In the current economic climate, companies are discovering that their online communities have become a powerful and cost-effective vehicle for interacting with customers. For example, a consumer electronics community that runs on the Lithium platform recently reported 1.4 million deflected support calls, resulting in an annual estimated savings of $10 million.

From this point on, I can pretty sure say that the Index is a business approach. You have a community? Fine, Lithium is gonna tell you how to earn money with it or how to save money with it. It makes sense to measure a community in numbers to analyze its economic potency, to figure out if it can compete with other communities in the same field. The Index will definitely help you to find out what economical direction your community is going but it won't tell you where it's going emotionally and socially since this isn't a big enough value in the newly discovered term of Online Communities.

If you discover something new, corporates will try to figure out how to make money out of it. It's normal to see something like this, and they find a way to do it eventually, nevertheless they will ignore other facts for the sake of money. I will explain this at the "measurements" of Lithium.

  • Members
    • Few or many members say nothing about problems. It means that you're community is still growing or that the interest your community is built on generally has a small or large audience. You can't calculate anything with the member value as it says nothing about the feelings of the community.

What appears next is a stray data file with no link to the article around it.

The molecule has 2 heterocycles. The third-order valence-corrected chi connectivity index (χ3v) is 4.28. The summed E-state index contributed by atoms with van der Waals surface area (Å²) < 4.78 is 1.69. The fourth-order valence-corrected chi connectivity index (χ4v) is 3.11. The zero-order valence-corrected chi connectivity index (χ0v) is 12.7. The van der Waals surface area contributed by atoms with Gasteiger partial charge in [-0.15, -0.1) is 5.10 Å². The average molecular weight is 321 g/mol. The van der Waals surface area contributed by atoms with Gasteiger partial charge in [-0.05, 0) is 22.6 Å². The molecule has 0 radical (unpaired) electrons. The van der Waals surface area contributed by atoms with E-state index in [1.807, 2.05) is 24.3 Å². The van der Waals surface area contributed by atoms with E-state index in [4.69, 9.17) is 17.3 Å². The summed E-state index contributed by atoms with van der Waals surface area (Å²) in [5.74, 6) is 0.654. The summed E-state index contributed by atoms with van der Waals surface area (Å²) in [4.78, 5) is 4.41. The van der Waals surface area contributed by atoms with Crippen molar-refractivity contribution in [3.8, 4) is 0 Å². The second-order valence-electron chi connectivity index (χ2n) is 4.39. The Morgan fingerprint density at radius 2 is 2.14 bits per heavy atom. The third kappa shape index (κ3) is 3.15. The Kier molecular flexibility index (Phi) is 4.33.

• Traffic
    • It's typical. Low traffic, less opportunities to promote stuff, higher traffic, more opportunities to promote stuff. Traffic is a number which also doesn't help to find problems and possible solutions.
  • Content utility (a function of the number of posts and the views)
    • "How many views did you get on your last article?! Nevermind my question, it's too low, anyway as you can always increase it!" An open-ended way of measurement.
  • Responsiveness (how fast does a post get interactions)
    • Finally something interesting as it shows if users appreciate your community that much that they try to keep up to date all the time.
  • Interactions (unique visitor participators and comments)
    • "How many interactions did you get on your last article?! Nevermind my question, it's too low, anyway as you can always increase it!" An open-ended way of measurement.
  • Liveliness (how much activity)
    • Quite broad. Perhaps, it can help to find some spots.

We see that at least four of the six ways of measurement of the Community Health Index are thought to measure your economical strength. Not many members? Lithium isn't interested. Not enough traffic? Lithium isn't interested. Not enough content utility? Lithium isn't interested. Not many interactions? Lithium isn't interested.

There's not this way of measuring your community socially, economically, culturally and emotionally. If there was, politicians jobs would just have gone. These people try to manage the largest communities of the worlds, also known as nations. I'm not a politician but I'm sure that such an Index might not work.

Summarizing this all, everything I can tell you out of an ethical point of view is to get into contact with your community as often as possible and as personally as possible. If you want to know if your community is struggling with anything, just ask them, they will complain earlier or later.

Let's get to the more economical approach of this answer: I'll try to modify the Index a little bit and add some values and ways of "measurement", however, please don't forget that I'm not paid to do so and that the development of the CHI took some time.

Everything of the current CHI plus some own points:

  • Members
  • Traffic
  • Content utility
  • Responsiveness
  • Interactions
  • Liveliness
  • Ratio of posts and reports
    • Obviously, it's important to keep this tracked. If it rises, your rules are too loose or may be easy to bypass. It creates unrest in your communities as low quality content keeps popping out. This will hurt your growth a lot!